Eric Whitacre is one of the most-performed composers of his generation. Born in 1970, he studied composition at the University of Nevada, Las Vegas and the Juilliard School with notable composers including John Corigliano and David Diamond. His choral works and band works have rapidly become accepted in the repertoire due to their strong appeal to audiences and players alike. In addition to composing, Whitacre tours the world as a conductor of his own works.
Whitacre is quite web-savvy:
Eric Whitacre on WikiMusicGuide (better than Wikipedia in this case), including complete works list.
Whitacre even writes his own program notes! Here they are for Sleep:
Sleep began its life as an a cappella choral setting, with a magnificent original poem by Charles Anthony Silvestri. The chorale-like nature and warm harmonies seemed to call out for the simple and plaintive sound of winds, and I thought that it might make a gorgeous addition to the wind symphony repertoire. Sleep can be performed as a work for band, or band and mixed chorus.
What Whitacre leaves out is that the music for Sleep was originally a setting of Robert Frost‘s poem “Stopping by the Woods on a Snowy Evening“. Alas, the Frost estate maintains very strict controls on musical settings of Robert’s work. Some reports say that Frost himself banned any musical setting of his work after being disgusted with Randall Thompson‘s Frostiana. So Whitacre has been denied permission to use the Frost text in any performance or recording. This is where Silvestri’s poem came from – it is a perfect musical match to “Stopping by the Woods on a Snowy Evening”:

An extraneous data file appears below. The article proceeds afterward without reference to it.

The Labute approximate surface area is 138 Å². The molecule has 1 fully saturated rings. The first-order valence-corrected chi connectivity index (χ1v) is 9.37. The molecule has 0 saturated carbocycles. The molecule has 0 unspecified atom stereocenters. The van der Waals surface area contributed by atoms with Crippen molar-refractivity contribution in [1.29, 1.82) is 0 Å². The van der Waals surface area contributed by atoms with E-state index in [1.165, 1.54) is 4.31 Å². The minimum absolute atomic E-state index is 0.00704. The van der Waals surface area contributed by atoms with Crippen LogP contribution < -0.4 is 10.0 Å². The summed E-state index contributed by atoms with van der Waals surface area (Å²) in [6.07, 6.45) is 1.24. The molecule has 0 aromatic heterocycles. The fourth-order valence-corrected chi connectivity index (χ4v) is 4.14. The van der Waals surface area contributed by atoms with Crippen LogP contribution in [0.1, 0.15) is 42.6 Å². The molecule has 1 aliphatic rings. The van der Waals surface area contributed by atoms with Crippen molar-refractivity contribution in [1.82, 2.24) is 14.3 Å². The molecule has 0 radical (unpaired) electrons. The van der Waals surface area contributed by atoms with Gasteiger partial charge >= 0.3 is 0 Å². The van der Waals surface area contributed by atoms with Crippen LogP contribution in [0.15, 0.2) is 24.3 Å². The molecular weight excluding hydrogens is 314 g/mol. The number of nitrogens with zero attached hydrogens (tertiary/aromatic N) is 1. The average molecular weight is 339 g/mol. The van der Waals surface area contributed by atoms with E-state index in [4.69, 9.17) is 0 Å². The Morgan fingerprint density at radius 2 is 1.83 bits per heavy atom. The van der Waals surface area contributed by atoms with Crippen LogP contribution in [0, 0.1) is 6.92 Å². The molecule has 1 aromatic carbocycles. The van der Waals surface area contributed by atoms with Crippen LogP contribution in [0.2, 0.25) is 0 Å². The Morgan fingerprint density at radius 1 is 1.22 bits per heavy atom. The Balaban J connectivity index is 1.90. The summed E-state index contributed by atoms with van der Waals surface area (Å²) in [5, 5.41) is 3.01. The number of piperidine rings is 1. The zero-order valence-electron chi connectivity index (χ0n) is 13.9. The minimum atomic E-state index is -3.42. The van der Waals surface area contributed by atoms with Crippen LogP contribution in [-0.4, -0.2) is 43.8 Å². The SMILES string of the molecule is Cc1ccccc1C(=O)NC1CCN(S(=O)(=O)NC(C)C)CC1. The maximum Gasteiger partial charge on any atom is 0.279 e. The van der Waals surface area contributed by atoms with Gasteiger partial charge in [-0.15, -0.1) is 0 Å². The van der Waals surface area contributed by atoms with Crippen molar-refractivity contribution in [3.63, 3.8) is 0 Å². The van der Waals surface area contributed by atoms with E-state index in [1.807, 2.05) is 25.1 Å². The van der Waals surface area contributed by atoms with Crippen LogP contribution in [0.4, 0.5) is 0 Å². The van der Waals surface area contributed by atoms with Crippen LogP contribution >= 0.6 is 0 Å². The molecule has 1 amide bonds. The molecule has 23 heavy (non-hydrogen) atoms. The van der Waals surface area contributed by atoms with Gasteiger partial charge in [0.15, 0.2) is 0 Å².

Charles Anthony Silvestri’s poem:
The evening hangs beneath the moon
A silver thread on darkened dune
With closing eyes and resting head
I know that sleep is coming soon
Upon my pillow, safe in bed
A thousand pictures fill my head
I cannot sleep, my mind’s a-flight
And yet my limbs seem made of lead
If there are noises in the night
A frightening shadow, flickering light
Then I surrender unto sleep
Where clouds of dream give second sight
What dreams may come, both dark and deep
Of flying wings and soaring leap
As I surrender unto sleep,
As I surrender unto sleep.
Sleep is all over YouTube. We’ll begin with an excellent, straight-up band version:
Eric Whitacre himself conducts the choir version:
Now here’s what it sounds like with band AND choir, with Whitacre again at the podium. The video is slightly off from the sound.
Whitacre has put together another virtual choir for a rather eerily polished version of Sleep:
Finally, a version with the Frost text has made it onto YouTube: